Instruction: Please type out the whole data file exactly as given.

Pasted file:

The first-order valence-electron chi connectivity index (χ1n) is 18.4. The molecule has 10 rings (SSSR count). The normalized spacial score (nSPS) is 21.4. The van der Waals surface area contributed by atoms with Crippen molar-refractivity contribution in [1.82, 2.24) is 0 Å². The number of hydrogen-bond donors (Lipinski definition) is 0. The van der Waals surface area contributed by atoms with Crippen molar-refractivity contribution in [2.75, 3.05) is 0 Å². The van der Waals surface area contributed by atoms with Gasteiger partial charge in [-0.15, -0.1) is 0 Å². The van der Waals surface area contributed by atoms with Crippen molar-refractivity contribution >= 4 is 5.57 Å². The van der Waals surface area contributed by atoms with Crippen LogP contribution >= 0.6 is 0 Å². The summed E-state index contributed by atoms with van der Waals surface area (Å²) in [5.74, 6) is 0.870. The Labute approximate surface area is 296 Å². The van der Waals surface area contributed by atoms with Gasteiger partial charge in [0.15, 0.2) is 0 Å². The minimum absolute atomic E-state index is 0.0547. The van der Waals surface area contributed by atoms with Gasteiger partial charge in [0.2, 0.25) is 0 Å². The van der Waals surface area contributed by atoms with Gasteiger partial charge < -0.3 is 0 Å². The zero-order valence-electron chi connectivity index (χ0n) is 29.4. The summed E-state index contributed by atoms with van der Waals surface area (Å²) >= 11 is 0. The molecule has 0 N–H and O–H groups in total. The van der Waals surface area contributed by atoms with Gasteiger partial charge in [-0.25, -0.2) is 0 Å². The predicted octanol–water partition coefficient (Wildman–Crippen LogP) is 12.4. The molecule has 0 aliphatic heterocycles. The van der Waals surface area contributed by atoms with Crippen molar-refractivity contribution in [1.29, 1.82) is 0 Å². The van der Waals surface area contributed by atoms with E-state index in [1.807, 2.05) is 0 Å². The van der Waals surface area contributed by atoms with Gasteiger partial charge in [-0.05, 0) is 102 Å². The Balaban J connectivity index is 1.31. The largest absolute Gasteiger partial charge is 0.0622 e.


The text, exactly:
The first-order valence-electron chi connectivity index (χ1n) is 18.4. The molecule has 10 rings (SSSR count). The normalized spacial score (nSPS) is 21.4. The van der Waals surface area contributed by atoms with Crippen molar-refractivity contribution in [1.82, 2.24) is 0 Å². The number of hydrogen-bond donors (Lipinski definition) is 0. The van der Waals surface area contributed by atoms with Crippen molar-refractivity contribution in [2.75, 3.05) is 0 Å². The van der Waals surface area contributed by atoms with Gasteiger partial charge in [-0.15, -0.1) is 0 Å². The van der Waals surface area contributed by atoms with Crippen molar-refractivity contribution >= 4 is 5.57 Å². The van der Waals surface area contributed by atoms with Crippen LogP contribution >= 0.6 is 0 Å². The summed E-state index contributed by atoms with van der Waals surface area (Å²) in [5.74, 6) is 0.870. The Labute approximate surface area is 296 Å². The van der Waals surface area contributed by atoms with Gasteiger partial charge in [0.15, 0.2) is 0 Å². The minimum absolute atomic E-state index is 0.0547. The van der Waals surface area contributed by atoms with Gasteiger partial charge in [0.2, 0.25) is 0 Å². The van der Waals surface area contributed by atoms with Gasteiger partial charge < -0.3 is 0 Å². The zero-order valence-electron chi connectivity index (χ0n) is 29.4. The summed E-state index contributed by atoms with van der Waals surface area (Å²) >= 11 is 0. The molecule has 0 N–H and O–H groups in total. The van der Waals surface area contributed by atoms with Gasteiger partial charge in [-0.25, -0.2) is 0 Å². The predicted octanol–water partition coefficient (Wildman–Crippen LogP) is 12.4. The molecule has 0 aliphatic heterocycles. The van der Waals surface area contributed by atoms with Crippen molar-refractivity contribution in [1.29, 1.82) is 0 Å². The van der Waals surface area contributed by atoms with E-state index in [1.807, 2.05) is 0 Å². The van der Waals surface area contributed by atoms with Gasteiger partial charge in [-0.05, 0) is 102 Å². The Balaban J connectivity index is 1.31. The largest absolute Gasteiger partial charge is 0.0622 e.